The role of hepcidin during TLR4-and TRl5-mediated MM-6 cell activation.
Whida, Amal Masre
Cardiff Metropolitan University
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Iron has an important role in the survival of nearly all microorganisms, therefore, one of the strategies used by the immune system in the fight against infection is to reduce iron availability. Thus, iron regulation is part of the body's antimicrobial defence. Iron levels are regulated by hepcidin, a recently discovered peptide produced mainly by hepatocytes and considered the "master" regulator of iron metabolism in all vertebrates. Hepcidin acts by binding to the iron exporter ferroportin, which is found on the membrane of hepatocytes, macrophages, and the basolateral site of enterocytes. Hepcidin binding to ferroportin results in its internalization and degradation, thus preventing iron export and resulting in intracellular iron accumulation. Levels of hepcidin in the circulation are controlled by hypoxia, anaemia, and also by inflammation. Although the liver is the main source of hepcidin, this molecule can also be produced locally at sites of infection by inflammatory cells, including neutrophils, monocytes and macrophages, upon their interaction with microbial components. Therefore, hepcidin plays an important role at the crossroad between innate immunity, host defence and iron metabolism. Little is known however about the capacity of different microbial components to mediate hepcidin production. It is also not known whether hepcidin itself can modulate the interaction between innate immune cells and microbial components. In the present work, the capacity of hepcidin to modulate the release of pro-inflammatory cytokines by myeloid cells stimulated with microbial components was tested. To this aim, the monocytic cell line Mono Mac-6 (MM-6) was stimulated in the absence and presence of hepcidin with two microbial components: lipopolysaccharide (LPS), a Toll-like receptor (TLR) 4-specific ligand, and flagellin, a TLR5 ligand. The effect of hepcidin on microbialinduced cell activation was evaluated by determining the release of the chemokine CXCl8/interleukin(Il)-8 by using ELISA. The results showed that MM-6 cells were highly responsive to even minute amounts of LPS, but were unable to respond to flagellin under the stimulatory conditions used. Notably, hepcidin had an overall enhancing effect on the IX capacity of MM-6 cells to release CXCLS/IL-8 upon LPS stimulation. The enhancing effect of hepcidin was also observed even in the absence of exogenously added LPS, suggesting that hepcidin may also regulate the response to the minute amounts of LPS present in the cultures. Thus, the present work support the contention that an increase in intracellular MM-6 cells iron content - as a result of hepcidin-mediated ferroportin down regulation -, enhances TlR4-mediated cell activation and results in increased production of pro-inflammatory cytokines. In this way, hepcidin may influence the innate immune response.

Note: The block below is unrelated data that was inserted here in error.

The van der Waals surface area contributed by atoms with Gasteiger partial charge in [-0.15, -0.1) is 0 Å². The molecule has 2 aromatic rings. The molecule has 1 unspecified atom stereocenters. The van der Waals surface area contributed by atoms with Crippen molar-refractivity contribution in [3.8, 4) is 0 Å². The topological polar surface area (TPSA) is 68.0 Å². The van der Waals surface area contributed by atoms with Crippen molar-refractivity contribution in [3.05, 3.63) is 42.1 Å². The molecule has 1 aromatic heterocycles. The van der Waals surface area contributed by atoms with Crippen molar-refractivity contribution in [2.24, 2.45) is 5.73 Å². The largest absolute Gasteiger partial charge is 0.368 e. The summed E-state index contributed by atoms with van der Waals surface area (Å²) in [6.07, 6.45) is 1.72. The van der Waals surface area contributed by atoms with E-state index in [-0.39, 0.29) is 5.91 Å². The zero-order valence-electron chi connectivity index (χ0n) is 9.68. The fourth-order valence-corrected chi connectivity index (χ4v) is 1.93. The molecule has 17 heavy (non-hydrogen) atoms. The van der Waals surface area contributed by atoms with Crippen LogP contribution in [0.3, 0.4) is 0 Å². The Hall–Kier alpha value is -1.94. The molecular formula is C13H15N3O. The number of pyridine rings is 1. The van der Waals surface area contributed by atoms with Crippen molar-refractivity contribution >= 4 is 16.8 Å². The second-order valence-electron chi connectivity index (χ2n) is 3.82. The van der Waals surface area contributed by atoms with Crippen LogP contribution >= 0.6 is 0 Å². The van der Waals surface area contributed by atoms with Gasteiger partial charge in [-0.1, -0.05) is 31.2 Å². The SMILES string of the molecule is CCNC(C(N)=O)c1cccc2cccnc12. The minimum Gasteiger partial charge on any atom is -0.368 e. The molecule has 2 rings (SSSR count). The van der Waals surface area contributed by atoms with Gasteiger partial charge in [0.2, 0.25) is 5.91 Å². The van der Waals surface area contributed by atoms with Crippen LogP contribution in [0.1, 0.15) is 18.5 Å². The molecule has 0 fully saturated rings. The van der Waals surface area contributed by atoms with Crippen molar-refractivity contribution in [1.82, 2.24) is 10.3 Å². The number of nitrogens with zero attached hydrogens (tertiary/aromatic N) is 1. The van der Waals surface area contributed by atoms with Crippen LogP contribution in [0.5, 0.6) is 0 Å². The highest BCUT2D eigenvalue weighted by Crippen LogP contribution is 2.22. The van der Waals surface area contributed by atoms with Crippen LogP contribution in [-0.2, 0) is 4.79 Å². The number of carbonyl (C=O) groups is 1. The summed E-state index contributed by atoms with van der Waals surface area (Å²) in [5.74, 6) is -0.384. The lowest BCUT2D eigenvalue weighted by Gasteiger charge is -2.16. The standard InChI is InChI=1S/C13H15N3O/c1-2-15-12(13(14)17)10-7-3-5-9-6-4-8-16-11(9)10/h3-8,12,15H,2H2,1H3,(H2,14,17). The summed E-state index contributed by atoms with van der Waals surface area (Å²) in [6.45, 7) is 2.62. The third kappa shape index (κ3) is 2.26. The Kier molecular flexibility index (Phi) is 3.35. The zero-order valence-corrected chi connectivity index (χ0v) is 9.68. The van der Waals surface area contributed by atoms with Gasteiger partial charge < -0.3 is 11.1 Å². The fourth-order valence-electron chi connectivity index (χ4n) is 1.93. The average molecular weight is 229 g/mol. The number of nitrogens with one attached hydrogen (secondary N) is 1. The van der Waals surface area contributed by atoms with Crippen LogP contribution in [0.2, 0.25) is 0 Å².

MSc Biomedical Sciences (Biochemistry)
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